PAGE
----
This interactive tablet leads us into a new era of teaching. It delivers information to students through updated, pragmatic learning methods. The usability of a tablet allows students to relate with and explore the material while at home in their own communities and also opens the door to potential income-generating activities. The connectivity of a tablet supports communication and relationships between church leaders near and far and enhances the discipleship model currently used between teacher and student. The customizability of a tablet makes relevant information accessible, up-to-date, and tailored to African pedagogy.

The retention rate for such participatory-styled techniques? 50-90%. It is education combined with action. Graduates retaining more of the information they learn, preaching more efficiently, and leading their church communities more effectively: this is the future of African Leadership’s Applied Education program.

By The Numbers

Numbers don’t tell a story, right?

You might remember the recent update from Sudan, “Bibles and Bombs in Nuba,” about teachers choosing class locations based on proximity to foxholes. Thirty-seven students are in these classes. Or another story, “Investing in the Hard Places,” that told of a pastor in Ethiopia who relocated his family to an evangelism-resistant area. He has graduated 72 pastors. You remember the stories before you remember the numbers.

After all, the journey of faith is certainly no cut and dry game of numbers. It doesn’t matter how many students are in those classes in Sudan if they are not growing in their faith. It doesn’t matter how many graduates are in Ethiopia if they return to their home churches without an increased understanding of the Bible. Individual transformation – the journey from understanding to commitment to action - is at the core of our mission. But so is maintaining a culture of assessment, something that often does involve numbers.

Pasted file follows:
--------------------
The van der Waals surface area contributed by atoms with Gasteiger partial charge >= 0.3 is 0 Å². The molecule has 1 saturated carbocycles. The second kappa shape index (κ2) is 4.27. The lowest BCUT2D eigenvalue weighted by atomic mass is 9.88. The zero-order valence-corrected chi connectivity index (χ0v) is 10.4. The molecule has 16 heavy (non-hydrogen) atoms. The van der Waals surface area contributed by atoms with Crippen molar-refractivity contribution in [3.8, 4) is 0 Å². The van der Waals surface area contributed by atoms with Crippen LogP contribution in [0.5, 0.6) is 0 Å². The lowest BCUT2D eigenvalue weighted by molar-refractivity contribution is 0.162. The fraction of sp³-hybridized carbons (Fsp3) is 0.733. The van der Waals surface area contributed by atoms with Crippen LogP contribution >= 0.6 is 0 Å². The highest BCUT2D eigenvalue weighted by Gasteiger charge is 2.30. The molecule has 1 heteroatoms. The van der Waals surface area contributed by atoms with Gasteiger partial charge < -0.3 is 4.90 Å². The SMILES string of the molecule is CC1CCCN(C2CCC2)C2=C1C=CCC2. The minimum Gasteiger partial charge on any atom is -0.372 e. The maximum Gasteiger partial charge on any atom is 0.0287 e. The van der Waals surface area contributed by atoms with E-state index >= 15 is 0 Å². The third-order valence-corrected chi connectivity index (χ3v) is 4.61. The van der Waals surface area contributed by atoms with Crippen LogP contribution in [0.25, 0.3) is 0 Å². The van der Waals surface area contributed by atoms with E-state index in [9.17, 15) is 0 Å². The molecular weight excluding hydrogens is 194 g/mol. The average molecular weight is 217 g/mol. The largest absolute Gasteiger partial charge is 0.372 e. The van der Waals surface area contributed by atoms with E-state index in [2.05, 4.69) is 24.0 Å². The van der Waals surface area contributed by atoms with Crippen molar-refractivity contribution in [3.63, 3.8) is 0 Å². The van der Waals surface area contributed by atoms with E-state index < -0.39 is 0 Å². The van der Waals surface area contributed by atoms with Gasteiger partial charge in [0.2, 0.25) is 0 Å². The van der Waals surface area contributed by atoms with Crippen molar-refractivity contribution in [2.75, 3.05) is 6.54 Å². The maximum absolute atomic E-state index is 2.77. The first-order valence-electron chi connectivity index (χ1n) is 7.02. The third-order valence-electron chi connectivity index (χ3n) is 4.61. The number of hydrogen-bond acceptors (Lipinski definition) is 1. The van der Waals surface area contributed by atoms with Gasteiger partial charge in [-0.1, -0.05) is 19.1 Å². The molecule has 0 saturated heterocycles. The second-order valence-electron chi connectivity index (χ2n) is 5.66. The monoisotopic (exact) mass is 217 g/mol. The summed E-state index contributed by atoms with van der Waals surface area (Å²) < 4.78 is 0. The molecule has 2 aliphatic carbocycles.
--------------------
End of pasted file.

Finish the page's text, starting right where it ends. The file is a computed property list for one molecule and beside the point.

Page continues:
African Leadership recently wrapped up a three-year assessment with an independent philanthropic research and analysis organization. Tying together stories and numbers, the assessment measured the effectiveness of the Applied Education program numerically and the personal progress of pastors tangibly. Pastors completed a survey before beginning classes and then again upon graduation. Through a number of indicators, the assessment tracked nine key outcomes for the pastors.

What did we discover? Pastors graduating in Sudan and South Sudan experienced a 103% growth in the way they holistically respond to community needs. Pastors in Ethiopia experienced a 21% increase in their personal transformation and consistent display of a biblical worldview. Pastors in Uganda were 51% more effective in the way they communicate biblical truths, and pastors in Malawi saw a 51% increase in biblical knowledge and exegesis.

Now, those are some numbers that matter. Those are the numbers that spur an endless number of stories in communities across the continent. Numbers may not tell a story, but they certainly do validate a story.